Writing a synopsis is hard. You have to consider numerous factors, such as how to simplify the premise of your story into a seemingly handful of words, or even which premise to present at all. Then you have to stylize it to represent the story’s writing style. You have to bake in certain keywords and phrases to attract the attention of your desired reader. You have to double and triple check if the opening line is good enough, then experiment one last time with it to see if you can make it even better.
All this is to accomplish one goal: to summarize the premise of your story in a way that entices people to read. A marketing pitch if you will. (It’s also known as the blurb, the book description, and the summary.) It goes without saying that a misworded synopsis may repel the readers you are writing for and even attract the readers you aren’t. A synopsis with poor writing or a convoluted premise will certainly alienate both. That’s why the synopsis should be looked at with the same reverence as the book cover during the publishing process. You’ve heard this advice before: people judge books by their covers.
The importance of writing a great synopsis for your story cannot be overstated. Too often do authors take great care polishing chapters yet submit a quickly written synopsis without much thought. Some of our newest stories, such as this and this, can do a much better job with their synopses. They are either summarizing far too much of the story to begin with or not summarizing their story’s premise clearly. It’s fine to tell readers some of the things that happen in your story in the synopsis, but be stingy about what you reveal, not generous.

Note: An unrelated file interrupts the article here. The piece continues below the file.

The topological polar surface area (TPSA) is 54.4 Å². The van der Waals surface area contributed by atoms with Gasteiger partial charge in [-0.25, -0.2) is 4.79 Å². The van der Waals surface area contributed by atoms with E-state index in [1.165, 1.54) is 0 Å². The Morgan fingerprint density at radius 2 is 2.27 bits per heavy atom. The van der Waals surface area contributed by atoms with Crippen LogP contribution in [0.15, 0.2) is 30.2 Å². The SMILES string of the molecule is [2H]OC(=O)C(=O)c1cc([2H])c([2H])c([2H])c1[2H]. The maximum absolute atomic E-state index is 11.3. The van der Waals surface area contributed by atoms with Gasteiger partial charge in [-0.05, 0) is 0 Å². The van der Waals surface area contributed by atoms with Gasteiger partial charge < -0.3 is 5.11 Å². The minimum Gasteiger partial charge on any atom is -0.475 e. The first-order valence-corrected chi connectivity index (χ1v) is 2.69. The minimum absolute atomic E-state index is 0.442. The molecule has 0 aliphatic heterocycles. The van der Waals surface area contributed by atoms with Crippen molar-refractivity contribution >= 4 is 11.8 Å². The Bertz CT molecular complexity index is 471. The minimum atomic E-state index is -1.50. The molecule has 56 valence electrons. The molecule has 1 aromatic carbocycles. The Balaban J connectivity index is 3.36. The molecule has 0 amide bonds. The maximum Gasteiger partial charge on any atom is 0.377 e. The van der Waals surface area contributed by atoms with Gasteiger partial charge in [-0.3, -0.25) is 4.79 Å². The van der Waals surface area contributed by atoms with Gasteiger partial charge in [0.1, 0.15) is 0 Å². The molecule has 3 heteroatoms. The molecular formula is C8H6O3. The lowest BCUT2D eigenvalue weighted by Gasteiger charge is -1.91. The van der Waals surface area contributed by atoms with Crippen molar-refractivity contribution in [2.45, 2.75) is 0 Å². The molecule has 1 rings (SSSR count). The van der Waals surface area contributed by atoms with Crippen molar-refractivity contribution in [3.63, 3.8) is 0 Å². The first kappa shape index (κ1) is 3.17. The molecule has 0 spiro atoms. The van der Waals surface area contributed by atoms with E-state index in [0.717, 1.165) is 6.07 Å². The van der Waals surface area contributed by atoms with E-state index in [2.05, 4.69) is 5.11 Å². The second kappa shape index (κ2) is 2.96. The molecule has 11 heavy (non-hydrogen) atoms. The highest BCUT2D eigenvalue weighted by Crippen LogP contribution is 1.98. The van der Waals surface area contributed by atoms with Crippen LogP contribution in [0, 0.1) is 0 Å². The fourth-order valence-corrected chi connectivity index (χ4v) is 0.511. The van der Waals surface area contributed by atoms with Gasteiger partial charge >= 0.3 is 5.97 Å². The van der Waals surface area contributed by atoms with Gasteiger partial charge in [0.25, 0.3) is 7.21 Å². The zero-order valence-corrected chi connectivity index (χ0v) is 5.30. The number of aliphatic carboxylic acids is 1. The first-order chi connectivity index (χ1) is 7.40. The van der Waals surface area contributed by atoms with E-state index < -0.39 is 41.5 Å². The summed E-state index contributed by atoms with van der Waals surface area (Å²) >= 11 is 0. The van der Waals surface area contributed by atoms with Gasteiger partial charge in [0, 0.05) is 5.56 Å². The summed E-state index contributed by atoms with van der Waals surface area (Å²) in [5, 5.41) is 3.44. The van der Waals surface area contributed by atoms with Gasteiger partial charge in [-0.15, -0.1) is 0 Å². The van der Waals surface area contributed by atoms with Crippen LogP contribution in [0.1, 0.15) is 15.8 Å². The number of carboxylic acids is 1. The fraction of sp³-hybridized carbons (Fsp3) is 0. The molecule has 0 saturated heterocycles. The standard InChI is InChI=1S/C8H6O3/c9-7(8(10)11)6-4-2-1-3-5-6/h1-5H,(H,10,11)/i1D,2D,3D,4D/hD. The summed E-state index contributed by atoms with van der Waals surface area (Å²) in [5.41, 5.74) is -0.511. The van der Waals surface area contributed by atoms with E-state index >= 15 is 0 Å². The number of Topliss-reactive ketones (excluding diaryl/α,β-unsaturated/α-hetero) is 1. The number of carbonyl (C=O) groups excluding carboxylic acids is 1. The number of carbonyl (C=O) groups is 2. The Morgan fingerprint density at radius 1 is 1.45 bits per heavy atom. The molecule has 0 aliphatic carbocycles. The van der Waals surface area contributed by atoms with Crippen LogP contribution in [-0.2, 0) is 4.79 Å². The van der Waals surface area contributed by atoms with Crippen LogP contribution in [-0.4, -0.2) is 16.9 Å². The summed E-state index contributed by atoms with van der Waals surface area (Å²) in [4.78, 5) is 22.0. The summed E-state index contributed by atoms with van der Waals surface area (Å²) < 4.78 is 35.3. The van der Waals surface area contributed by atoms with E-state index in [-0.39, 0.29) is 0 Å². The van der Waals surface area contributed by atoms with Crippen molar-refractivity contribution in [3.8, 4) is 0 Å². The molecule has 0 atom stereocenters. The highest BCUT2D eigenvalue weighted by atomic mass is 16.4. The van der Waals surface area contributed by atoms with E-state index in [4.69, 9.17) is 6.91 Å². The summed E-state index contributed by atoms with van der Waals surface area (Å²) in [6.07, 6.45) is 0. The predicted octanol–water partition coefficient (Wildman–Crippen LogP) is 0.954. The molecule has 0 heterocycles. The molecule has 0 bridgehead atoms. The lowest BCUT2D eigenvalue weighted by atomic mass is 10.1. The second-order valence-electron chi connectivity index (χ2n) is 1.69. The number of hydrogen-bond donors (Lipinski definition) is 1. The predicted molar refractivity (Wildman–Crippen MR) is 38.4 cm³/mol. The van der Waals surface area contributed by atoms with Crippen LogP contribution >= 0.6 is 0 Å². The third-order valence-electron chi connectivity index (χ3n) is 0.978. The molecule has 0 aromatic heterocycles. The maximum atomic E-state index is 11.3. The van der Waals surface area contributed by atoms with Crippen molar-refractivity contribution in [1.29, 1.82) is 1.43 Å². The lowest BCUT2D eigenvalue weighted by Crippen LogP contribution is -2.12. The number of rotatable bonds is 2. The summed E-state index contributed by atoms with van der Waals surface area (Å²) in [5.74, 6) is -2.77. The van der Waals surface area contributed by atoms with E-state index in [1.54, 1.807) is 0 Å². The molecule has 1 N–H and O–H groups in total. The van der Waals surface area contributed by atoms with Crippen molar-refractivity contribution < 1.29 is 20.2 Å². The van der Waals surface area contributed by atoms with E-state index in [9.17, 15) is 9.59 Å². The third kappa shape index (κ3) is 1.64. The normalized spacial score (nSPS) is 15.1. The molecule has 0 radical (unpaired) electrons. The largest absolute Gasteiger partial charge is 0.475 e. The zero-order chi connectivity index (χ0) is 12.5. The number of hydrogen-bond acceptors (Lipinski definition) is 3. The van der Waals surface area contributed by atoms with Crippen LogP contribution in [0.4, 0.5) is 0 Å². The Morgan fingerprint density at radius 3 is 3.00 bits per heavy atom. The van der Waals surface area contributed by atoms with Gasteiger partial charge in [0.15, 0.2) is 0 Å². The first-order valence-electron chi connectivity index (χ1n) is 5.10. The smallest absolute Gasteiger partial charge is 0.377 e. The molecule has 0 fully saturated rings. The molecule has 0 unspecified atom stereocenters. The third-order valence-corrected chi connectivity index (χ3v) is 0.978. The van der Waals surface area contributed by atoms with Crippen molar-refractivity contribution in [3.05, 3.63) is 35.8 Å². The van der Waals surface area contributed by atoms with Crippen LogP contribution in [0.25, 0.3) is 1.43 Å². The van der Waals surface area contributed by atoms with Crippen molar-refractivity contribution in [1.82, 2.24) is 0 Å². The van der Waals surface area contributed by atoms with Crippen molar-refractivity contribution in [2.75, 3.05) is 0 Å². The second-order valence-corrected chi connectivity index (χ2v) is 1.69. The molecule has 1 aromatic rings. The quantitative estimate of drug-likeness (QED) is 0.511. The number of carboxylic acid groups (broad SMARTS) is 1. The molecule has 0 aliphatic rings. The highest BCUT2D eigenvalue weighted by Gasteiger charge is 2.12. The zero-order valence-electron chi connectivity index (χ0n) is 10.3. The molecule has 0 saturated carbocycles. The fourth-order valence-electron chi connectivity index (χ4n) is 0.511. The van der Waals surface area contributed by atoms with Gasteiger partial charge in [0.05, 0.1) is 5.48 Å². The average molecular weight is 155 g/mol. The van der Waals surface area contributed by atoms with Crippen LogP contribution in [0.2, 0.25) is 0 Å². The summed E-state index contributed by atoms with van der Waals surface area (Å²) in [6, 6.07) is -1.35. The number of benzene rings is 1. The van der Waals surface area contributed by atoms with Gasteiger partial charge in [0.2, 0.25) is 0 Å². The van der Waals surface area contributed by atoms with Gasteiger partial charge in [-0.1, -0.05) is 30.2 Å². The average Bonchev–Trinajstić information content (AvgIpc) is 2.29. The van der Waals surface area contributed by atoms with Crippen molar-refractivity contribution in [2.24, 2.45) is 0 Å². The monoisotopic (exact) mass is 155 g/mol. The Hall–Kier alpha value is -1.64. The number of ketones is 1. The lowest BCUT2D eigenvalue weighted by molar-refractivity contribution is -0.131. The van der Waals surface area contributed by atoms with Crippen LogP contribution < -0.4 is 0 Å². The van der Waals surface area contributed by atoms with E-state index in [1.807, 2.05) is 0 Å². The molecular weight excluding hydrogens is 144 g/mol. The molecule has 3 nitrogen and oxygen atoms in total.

We have few rules on JukePop about what to write in your synopsis. We only request that the first 200 characters of your synopsis engage the reader with a strong opening line. Let them know clearly and concisely what your story is about. Try to mention the central theme, character and setting. Try to excite the type of reader you think would enjoy the story. You can absolutely have a longer synopsis, but any text beyond the first 200 characters will not be visible until the reader clicks on the cover to start reading chapter one. Additionally, since stories are constantly evolving, we encourage authors to revise and update their synopsis to reflect their serial’s ongoing storyline.
Here are a couple of stories we feel have good synopses:
One final note about synopses: did you know you are able to edit your synopsis at any time by clicking “Edit Serial Details” under My Submissions? If your synopsis looks anything like the first examples, now’s the time to go fix it!
Remember, your synopsis is your first – and possibly ONLY – opportunity to let readers know your serial is worthy of their time. Think of it as the blurb on a book jacket. It is your space to capture a reader’s interest. First impressions are everything, and if you don’t catch your readers’ attention with the synopsis, they likely won’t even bother reading any further.